It’s Thanksgiving time again – time to visit family, over-eat, watch football, and enjoy all those other wonderful clichéd Thanksgiving bounties that abound at this time of year. Of course, as with most holidays, it seems to get easier and easier with each passing year to lose sight of the reason we’re celebrating in the first place. Could it be that our grade-schoolers, toting home construction-paper cutouts of turkeys and hats with buckles, are more tuned in to what we’re celebrating than the rest of us?
Browsing around the Thanksgiving history sites, there’s some disagreement on just what the Pilgrims and Native Americans at Plymouth were celebrating, how they celebrated – and even just when the first Thanksgiving feast took place. But common to all of the theories are two elements: celebration, and gratitude. Whether they were thankful for the coming of a mild winter, the welcome and eventual rescue they received from the Natives, or their cooperative triumph over a particularly difficult first winter, they were grateful just to be alive.
Nowadays, we certainly seem to have that celebration thing down to a science. But for many – especially those who seem to take for granted the cooshy lives they lead – it’s just a day off from work and a big meal. Nevermind that most folks neglect gratitude – trace it back, and I bet you’d find that most people don’t even realize how thankful they should be.
This Thanksgiving, I could be thankful for all the material abundance and good fortune that surrounds me. I could be thankful for having a good job, or making a good salary. I could be thankful for the new home I’m moving into, or the wedding that Kelly and I are planning. Don’t get me wrong – I am thankful for all these things – but being thankful for this is most decidedly secondary when Thanksgiving arrives.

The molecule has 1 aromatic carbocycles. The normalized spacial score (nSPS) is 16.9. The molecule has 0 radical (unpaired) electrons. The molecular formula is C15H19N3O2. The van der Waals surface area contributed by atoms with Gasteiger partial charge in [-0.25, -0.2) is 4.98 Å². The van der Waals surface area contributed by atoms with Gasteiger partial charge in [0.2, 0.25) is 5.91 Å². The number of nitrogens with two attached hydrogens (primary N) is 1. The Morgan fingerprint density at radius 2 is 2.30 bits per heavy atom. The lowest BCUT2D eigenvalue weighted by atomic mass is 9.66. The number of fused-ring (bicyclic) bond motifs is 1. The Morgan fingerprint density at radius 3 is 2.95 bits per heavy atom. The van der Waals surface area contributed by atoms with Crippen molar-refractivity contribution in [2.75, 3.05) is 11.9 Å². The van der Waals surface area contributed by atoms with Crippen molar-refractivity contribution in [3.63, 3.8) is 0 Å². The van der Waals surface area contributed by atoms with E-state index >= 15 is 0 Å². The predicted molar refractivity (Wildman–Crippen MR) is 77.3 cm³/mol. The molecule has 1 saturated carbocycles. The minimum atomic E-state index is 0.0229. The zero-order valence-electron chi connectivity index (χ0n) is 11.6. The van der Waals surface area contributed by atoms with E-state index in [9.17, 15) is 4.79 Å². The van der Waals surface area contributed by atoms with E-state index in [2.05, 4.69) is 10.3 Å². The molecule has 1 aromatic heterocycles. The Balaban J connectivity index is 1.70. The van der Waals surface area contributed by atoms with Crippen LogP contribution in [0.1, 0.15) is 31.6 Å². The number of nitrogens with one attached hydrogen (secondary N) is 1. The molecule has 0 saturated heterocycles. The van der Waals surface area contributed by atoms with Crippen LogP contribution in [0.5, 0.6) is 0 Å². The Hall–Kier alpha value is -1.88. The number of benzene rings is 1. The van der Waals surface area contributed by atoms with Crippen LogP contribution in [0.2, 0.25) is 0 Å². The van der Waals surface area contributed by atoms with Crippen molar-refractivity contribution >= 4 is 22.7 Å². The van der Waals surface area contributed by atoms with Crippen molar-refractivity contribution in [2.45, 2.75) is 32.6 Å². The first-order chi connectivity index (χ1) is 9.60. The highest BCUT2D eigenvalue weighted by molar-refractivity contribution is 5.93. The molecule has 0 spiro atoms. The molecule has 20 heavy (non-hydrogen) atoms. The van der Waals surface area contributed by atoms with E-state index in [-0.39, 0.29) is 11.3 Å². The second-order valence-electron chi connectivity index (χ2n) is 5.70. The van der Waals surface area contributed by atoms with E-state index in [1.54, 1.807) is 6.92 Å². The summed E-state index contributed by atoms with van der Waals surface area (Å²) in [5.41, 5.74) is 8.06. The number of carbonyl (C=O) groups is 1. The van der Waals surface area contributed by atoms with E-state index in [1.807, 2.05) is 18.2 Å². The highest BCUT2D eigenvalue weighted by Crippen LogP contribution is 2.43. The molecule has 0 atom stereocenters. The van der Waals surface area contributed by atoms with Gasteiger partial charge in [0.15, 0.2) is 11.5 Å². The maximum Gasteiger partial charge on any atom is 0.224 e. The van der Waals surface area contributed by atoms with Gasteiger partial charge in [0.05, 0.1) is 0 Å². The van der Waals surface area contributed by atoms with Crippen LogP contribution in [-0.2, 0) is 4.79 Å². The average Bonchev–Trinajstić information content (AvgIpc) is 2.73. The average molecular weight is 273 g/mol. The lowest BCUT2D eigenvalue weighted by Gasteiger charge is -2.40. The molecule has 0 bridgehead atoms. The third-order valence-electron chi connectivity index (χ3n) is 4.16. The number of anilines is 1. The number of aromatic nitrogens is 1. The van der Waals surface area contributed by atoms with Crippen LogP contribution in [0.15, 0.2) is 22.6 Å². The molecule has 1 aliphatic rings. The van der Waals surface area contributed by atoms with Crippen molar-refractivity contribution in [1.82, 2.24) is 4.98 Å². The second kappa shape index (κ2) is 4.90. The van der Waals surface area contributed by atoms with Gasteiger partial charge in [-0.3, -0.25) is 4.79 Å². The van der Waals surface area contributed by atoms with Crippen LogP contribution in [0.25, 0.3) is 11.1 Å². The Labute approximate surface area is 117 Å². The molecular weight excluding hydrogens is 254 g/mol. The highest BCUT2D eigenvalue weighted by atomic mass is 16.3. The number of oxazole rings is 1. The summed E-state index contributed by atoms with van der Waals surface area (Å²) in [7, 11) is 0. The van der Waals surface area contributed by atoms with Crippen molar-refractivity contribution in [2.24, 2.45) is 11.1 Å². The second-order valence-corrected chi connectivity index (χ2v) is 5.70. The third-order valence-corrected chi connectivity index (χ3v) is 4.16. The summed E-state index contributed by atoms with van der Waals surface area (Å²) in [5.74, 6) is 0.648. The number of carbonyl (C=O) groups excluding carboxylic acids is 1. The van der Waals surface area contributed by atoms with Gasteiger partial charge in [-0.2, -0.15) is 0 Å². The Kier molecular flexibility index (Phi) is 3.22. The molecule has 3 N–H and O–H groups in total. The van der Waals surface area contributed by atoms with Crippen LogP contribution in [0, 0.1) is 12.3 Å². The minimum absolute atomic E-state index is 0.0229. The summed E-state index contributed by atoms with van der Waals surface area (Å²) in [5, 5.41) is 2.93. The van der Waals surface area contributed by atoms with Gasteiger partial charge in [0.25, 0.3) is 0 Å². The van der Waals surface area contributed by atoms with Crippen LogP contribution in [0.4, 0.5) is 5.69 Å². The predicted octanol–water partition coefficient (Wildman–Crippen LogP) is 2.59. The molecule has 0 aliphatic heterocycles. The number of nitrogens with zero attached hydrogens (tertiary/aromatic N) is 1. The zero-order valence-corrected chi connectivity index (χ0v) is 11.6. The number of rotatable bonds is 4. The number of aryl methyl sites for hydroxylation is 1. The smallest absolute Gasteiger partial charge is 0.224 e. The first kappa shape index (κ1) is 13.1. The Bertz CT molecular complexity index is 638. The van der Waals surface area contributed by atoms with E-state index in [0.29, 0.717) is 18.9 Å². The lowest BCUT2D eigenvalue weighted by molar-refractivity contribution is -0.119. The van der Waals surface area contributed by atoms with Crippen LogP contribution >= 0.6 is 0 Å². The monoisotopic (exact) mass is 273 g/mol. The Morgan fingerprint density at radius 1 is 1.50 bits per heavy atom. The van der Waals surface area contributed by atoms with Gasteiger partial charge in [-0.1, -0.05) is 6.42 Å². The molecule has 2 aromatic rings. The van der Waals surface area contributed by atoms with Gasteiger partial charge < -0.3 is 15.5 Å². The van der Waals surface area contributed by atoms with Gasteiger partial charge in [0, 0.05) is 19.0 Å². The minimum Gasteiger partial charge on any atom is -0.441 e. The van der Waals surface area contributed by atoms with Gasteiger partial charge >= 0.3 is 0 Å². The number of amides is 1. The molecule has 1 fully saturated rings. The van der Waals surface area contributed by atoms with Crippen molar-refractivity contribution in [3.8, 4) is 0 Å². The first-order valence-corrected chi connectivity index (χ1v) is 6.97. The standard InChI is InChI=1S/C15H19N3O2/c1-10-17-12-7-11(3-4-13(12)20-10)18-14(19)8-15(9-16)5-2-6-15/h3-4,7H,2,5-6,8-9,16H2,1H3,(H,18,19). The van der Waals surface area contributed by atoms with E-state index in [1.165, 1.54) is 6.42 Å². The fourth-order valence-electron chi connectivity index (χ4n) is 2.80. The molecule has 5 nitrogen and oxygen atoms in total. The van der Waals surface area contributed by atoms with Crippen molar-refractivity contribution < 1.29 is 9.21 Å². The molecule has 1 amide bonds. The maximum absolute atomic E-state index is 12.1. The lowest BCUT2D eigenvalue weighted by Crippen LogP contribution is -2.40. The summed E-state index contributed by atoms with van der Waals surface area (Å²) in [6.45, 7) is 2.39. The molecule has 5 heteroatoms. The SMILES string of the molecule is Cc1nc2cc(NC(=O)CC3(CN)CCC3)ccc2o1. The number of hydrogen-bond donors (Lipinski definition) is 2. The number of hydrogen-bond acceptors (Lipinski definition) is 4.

The genuine, heartfelt gratitude that filled the first Thanksgiving wasn’t there because of material plenty. Yes, there was lots of food – but it wouldn’t have been there without the unity that was achieved with the Wampanoag Indians. Just as important, the colony certainly would not have survived had it not been for the union of the Separatists and the Strangers – the two factions of Englanders that managed to avoid each other on the Mayflower.
The Pilgrims and the Indians at Plymouth were celebrating things far more important than mere materialism or hedonism. They were celebrating survival, freedom and each other. And those are the things I’ll be mindful of and thankful for this Thanksgiving.
This Thanksgiving, I’m grateful that I live in a country where I can say and do as I choose, without the fear of being imprisoned, tortured or publicly executed for doing so. Just as the Pilgrims at Plymouth were thankful for their newfound freedom, I am thankful for that freedom sustained through centuries – through all manner of assaults against it. This Thanksgiving, I’m grateful that I live in a place where we can serve any dish imaginable as we gather at the table – not because we can, but rather because our economy, our businesses and our technology make it possible to do
This Thanksgiving, most of all, I’m grateful for my family. In the 1620s, the Pilgrims were thankful for those family members that survived the trip across the Atlantic. I’m thankful that nothing today threatens my family the way that lethal journey threatened those weary travelers. I’m thankful that we’re able to be together, and – for lack of a more eloquent way of saying it – that we love each other!
As you sit down to Thanksgiving dinner this year, what are you thankful for? Being thankful for material abundance is great, but it’s not what this holiday is about. There are bigger things that deserve your gratitude this year.